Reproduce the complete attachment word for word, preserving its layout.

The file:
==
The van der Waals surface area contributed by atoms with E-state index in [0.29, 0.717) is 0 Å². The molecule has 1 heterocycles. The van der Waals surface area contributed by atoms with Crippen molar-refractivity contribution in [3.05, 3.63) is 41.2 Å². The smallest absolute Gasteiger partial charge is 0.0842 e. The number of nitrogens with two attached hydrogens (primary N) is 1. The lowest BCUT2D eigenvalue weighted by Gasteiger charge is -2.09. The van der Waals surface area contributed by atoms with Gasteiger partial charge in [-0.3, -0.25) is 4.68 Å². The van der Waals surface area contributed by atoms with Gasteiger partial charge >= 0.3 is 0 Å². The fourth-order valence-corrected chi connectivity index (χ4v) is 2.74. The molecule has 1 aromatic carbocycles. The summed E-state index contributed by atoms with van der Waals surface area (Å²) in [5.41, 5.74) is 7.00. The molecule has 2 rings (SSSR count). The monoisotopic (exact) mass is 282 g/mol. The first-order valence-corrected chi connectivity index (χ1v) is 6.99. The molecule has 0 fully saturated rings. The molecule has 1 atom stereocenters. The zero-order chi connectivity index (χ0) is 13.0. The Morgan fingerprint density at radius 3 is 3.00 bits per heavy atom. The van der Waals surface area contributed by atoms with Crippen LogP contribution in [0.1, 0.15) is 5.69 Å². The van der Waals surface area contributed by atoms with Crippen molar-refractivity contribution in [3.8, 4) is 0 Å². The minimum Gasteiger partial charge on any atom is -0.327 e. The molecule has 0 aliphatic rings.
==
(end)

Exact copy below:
The van der Waals surface area contributed by atoms with E-state index in [0.29, 0.717) is 0 Å². The molecule has 1 heterocycles. The van der Waals surface area contributed by atoms with Crippen molar-refractivity contribution in [3.05, 3.63) is 41.2 Å². The smallest absolute Gasteiger partial charge is 0.0842 e. The number of nitrogens with two attached hydrogens (primary N) is 1. The lowest BCUT2D eigenvalue weighted by Gasteiger charge is -2.09. The van der Waals surface area contributed by atoms with Gasteiger partial charge in [-0.3, -0.25) is 4.68 Å². The van der Waals surface area contributed by atoms with Gasteiger partial charge >= 0.3 is 0 Å². The fourth-order valence-corrected chi connectivity index (χ4v) is 2.74. The molecule has 1 aromatic carbocycles. The summed E-state index contributed by atoms with van der Waals surface area (Å²) in [5.41, 5.74) is 7.00. The molecule has 2 rings (SSSR count). The monoisotopic (exact) mass is 282 g/mol. The first-order valence-corrected chi connectivity index (χ1v) is 6.99. The molecule has 0 fully saturated rings. The molecule has 1 atom stereocenters. The zero-order chi connectivity index (χ0) is 13.0. The Morgan fingerprint density at radius 3 is 3.00 bits per heavy atom. The van der Waals surface area contributed by atoms with Crippen LogP contribution in [0.1, 0.15) is 5.69 Å². The van der Waals surface area contributed by atoms with Crippen molar-refractivity contribution in [3.8, 4) is 0 Å². The minimum Gasteiger partial charge on any atom is -0.327 e. The molecule has 0 aliphatic rings.